Eco-Friendly Home Insulation Alternatives

June 28, 2011 Six comments View all articles in Home

A well-insulated home has the power to keep energy from escaping through its walls and roof, which not only reduces energy waste, but saves you money as well. It should be installed as if it were a blanket that encloses all the living spaces, ceilings, walls, and floors. Incomplete insulation jobs, on the other hand, can result in disastrous heat loss, which amounts to greater heating and cooling bills and wasteful carbon emissions. While it's more difficult to add insulation to finished walls of existing homes, new home builders have the opportunity to stuff as much insulation into their walls as will fit. But if you're going to be stuffing your living space with anything, shouldn't it be good for your family's health as well as the health of the environment?

Many different types of insulation are available, but most products are made with environmentally questionable fiberglass and use formaldehyde as a binding agent. These oh-so-common pink batts of fluff are full of tiny glass fibers that disperse in the air and into the lungs of installers. Others are made from polyurethane, which is petroleum-based, or polystyrene foam, which contains hexabromocyclododecane (HBCD). HBCD is a brominated flame retardant that is on the Environmental Protection Agency's (EPA) List of Chemicals of Concern, and is building up in wildlife and waterways the world over.

A number of organic materials are entering the insulation market, however. You can explore some of the eco-friendly insulation alternatives below.

CELLULOSE INSULATION

  • Blown-in or loose-fill cellulose, if installed correctly, can keep cold air at bay better than fiberglass. Applegate Cellulose Insulation
  • It's made with at least 80 percent post-consumer paper contents, usually newsprint (though denim cotton and hemp fiber may also be used), that's shredded and treated with natural chemicals to make it fire resistant.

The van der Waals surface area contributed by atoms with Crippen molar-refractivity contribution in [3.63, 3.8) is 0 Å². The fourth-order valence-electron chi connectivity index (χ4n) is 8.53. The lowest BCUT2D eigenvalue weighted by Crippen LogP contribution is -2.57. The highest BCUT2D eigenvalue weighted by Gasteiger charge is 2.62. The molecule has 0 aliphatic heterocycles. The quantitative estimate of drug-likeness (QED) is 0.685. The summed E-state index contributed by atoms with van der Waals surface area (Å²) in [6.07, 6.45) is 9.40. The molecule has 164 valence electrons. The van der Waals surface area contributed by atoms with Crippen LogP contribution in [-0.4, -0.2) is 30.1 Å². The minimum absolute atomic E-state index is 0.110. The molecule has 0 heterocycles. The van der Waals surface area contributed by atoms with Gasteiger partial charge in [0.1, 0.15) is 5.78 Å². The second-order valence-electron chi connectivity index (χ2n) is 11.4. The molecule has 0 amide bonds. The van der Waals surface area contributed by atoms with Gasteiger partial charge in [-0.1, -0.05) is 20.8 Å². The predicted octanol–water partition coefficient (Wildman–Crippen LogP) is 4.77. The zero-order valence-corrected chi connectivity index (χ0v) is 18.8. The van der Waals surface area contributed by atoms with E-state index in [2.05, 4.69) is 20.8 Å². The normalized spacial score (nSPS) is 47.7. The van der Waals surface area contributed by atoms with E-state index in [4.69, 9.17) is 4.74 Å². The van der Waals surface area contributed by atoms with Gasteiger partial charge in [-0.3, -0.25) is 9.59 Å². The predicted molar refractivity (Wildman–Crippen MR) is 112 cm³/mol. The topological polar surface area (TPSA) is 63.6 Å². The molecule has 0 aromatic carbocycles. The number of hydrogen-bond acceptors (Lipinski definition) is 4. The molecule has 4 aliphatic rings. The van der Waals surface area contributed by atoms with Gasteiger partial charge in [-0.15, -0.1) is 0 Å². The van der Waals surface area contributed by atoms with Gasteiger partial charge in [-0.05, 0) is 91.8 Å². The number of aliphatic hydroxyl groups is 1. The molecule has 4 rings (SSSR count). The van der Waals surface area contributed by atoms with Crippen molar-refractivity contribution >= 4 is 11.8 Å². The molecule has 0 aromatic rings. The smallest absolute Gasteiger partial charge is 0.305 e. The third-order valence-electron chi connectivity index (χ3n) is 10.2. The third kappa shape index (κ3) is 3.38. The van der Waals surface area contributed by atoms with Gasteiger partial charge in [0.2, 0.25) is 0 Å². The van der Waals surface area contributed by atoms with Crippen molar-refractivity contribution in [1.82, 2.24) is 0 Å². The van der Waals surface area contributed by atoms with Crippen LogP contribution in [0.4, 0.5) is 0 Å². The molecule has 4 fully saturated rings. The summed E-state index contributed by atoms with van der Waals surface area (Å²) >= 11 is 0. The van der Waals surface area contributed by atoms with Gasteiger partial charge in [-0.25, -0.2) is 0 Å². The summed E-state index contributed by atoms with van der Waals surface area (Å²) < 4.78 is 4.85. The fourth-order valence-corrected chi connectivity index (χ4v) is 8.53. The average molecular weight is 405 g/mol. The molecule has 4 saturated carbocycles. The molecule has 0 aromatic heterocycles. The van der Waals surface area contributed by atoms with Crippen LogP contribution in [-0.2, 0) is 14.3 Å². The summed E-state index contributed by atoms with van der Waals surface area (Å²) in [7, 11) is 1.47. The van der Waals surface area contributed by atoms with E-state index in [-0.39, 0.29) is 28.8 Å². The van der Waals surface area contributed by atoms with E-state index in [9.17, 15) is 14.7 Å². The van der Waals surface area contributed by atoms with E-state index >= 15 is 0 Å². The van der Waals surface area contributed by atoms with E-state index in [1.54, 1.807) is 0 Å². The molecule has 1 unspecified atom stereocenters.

• It also takes as little as a quarter of the energy of fiberglass to manufacture.
  • Cellulose insulation products are available from Applegate, Fiberlite, and Tascon.

AIRKRETE CEMENT FOAM

  • This thermally efficient, environmentally responsible, non-toxic, inflammable insulation is free of chlorofluorocarbons (CFCs) and formaldehyde, and is easily foamed (or blown) into open or closed cavities in walls, roofs, and ceilings.
  • Its basic components are air, water, magnesium oxide (extracted from seawater), and ceramic talc (mined in New York State), which combine to create a cost-effective, high-performance product.
  • Learn more about AirKrete and locate an installer at AirKrete.com.

ULTRATOUCH DENIM INSULATION

  • Made of recycled denim, Bonded Logic's nontoxic panels are fire-treated with benign borax, is very easy to handle, can easily be cut with a sharp utility knife, and doesn't itch.
  • According to BondedLogic.com, “UltraTouch is a Class-A Building Product that meets the highest testing standards for fire and smoke ratings, as well as fungi resistance and corrosiveness.”
  • Because it contains 90 percent post-consumer recycled natural fibers, UltraTouch Denim Insulation is the perfect choice for those looking for a high-quality, sustainable building material (and who isn't?).

HEATLOK SOY INSULATION

  • Heatlok Soy is an excellent closed-cell spray foam insulation/air-barrier made of recycled plastic materials, renewable soy oils, and an environmentally-friendly blowing agent known as Enovate 3000.
  • Though it is technically classed as a Spray Polyurethane Foam Insulation, it is uniquely ecologically beneficial, as it helps to more efficiently utilize the world's non-renewable resources.
  • Heatlok Soy can also reduce excess waste and energy consumption in buildings by up to 50 percent.
  • It is approved by the Air Barrier Association of America, and is certified by GREENGUARD and GREENGUARD for Children and Schools.

(UltraTouch Denim image courtesy of BondedLogic)
(Wallspray image courtesy of Applegate Insulation)

Comments:

jim on Jan. 16, 2012 at 3:26 p.m.

cool

Richard Phelps on Jan. 26, 2013 at 7:49 p.m.

You describe Airkrete as "inflammable"! I hope not--they claim it has a 2-hour firewall test!

ken on Feb. 27, 2013 at 9:57 a.m.

Awesome information...thanks.

Christoph on July 14, 2014 at 2:34 p.m.

Richard, inflammable means NOT flammable.

Tanvi on Nov. 18, 2014 at 6:24 a.m.

Pretty good . Learned some new ways to insulate my house.😊

Pearl Hurst on July 2, 2016 at 3:03 p.m.

Good resource. I always tell my customers that they should ask for greenguard products whenever possible and not allow themselves to be bullied by a contractor that says it isn't a big deal. I had a project that I used Heatlok Soy in with great results.

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